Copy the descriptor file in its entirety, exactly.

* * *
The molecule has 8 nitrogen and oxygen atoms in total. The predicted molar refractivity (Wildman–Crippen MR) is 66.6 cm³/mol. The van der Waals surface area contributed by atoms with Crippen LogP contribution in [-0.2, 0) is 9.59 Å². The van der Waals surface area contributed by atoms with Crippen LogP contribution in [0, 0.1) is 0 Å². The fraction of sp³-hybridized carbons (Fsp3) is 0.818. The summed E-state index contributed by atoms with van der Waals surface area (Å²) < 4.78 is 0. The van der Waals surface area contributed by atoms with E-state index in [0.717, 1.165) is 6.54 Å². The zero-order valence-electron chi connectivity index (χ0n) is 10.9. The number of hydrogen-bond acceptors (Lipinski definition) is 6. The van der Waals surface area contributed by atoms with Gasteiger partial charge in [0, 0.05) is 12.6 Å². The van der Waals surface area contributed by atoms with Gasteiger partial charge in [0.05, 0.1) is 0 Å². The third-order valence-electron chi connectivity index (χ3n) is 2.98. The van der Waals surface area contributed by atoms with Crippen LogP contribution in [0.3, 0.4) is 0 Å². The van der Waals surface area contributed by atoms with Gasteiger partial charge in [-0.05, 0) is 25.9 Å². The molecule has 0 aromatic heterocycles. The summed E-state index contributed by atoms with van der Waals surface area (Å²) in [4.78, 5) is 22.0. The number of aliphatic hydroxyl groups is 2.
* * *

The molecule has 8 nitrogen and oxygen atoms in total. The predicted molar refractivity (Wildman–Crippen MR) is 66.6 cm³/mol. The van der Waals surface area contributed by atoms with Crippen LogP contribution in [-0.2, 0) is 9.59 Å². The van der Waals surface area contributed by atoms with Crippen LogP contribution in [0, 0.1) is 0 Å². The fraction of sp³-hybridized carbons (Fsp3) is 0.818. The summed E-state index contributed by atoms with van der Waals surface area (Å²) < 4.78 is 0. The van der Waals surface area contributed by atoms with E-state index in [0.717, 1.165) is 6.54 Å². The zero-order valence-electron chi connectivity index (χ0n) is 10.9. The number of hydrogen-bond acceptors (Lipinski definition) is 6. The van der Waals surface area contributed by atoms with Gasteiger partial charge in [0, 0.05) is 12.6 Å². The van der Waals surface area contributed by atoms with Gasteiger partial charge in [0.05, 0.1) is 0 Å². The third-order valence-electron chi connectivity index (χ3n) is 2.98. The van der Waals surface area contributed by atoms with Crippen LogP contribution in [0.3, 0.4) is 0 Å². The van der Waals surface area contributed by atoms with Gasteiger partial charge in [-0.05, 0) is 25.9 Å². The molecule has 0 aromatic heterocycles. The summed E-state index contributed by atoms with van der Waals surface area (Å²) in [4.78, 5) is 22.0. The number of aliphatic hydroxyl groups is 2.